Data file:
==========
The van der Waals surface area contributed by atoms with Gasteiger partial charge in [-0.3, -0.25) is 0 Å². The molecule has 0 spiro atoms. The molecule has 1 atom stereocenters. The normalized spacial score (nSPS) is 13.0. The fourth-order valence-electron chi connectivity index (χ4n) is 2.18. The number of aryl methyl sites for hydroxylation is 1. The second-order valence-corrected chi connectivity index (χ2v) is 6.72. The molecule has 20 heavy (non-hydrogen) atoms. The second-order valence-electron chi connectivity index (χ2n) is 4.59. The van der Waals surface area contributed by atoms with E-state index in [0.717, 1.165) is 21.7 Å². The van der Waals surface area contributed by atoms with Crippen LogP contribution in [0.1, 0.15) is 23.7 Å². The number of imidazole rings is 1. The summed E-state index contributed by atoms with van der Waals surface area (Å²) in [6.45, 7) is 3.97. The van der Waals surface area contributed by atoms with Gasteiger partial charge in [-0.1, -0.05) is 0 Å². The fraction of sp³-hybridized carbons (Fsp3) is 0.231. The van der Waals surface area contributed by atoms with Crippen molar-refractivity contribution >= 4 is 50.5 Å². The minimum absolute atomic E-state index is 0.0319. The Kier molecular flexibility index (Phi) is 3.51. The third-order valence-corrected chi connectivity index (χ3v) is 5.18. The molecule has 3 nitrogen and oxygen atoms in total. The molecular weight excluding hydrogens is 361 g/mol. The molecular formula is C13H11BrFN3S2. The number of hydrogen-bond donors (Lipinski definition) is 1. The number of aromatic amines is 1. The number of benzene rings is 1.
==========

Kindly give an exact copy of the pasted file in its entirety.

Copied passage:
The van der Waals surface area contributed by atoms with Gasteiger partial charge in [-0.3, -0.25) is 0 Å². The molecule has 0 spiro atoms. The molecule has 1 atom stereocenters. The normalized spacial score (nSPS) is 13.0. The fourth-order valence-electron chi connectivity index (χ4n) is 2.18. The number of aryl methyl sites for hydroxylation is 1. The second-order valence-corrected chi connectivity index (χ2v) is 6.72. The molecule has 20 heavy (non-hydrogen) atoms. The second-order valence-electron chi connectivity index (χ2n) is 4.59. The van der Waals surface area contributed by atoms with E-state index in [0.717, 1.165) is 21.7 Å². The van der Waals surface area contributed by atoms with Crippen LogP contribution in [0.1, 0.15) is 23.7 Å². The number of imidazole rings is 1. The summed E-state index contributed by atoms with van der Waals surface area (Å²) in [6.45, 7) is 3.97. The van der Waals surface area contributed by atoms with Gasteiger partial charge in [-0.1, -0.05) is 0 Å². The fraction of sp³-hybridized carbons (Fsp3) is 0.231. The van der Waals surface area contributed by atoms with Crippen molar-refractivity contribution >= 4 is 50.5 Å². The minimum absolute atomic E-state index is 0.0319. The Kier molecular flexibility index (Phi) is 3.51. The third-order valence-corrected chi connectivity index (χ3v) is 5.18. The molecule has 3 nitrogen and oxygen atoms in total. The molecular weight excluding hydrogens is 361 g/mol. The molecular formula is C13H11BrFN3S2. The number of hydrogen-bond donors (Lipinski definition) is 1. The number of aromatic amines is 1. The number of benzene rings is 1.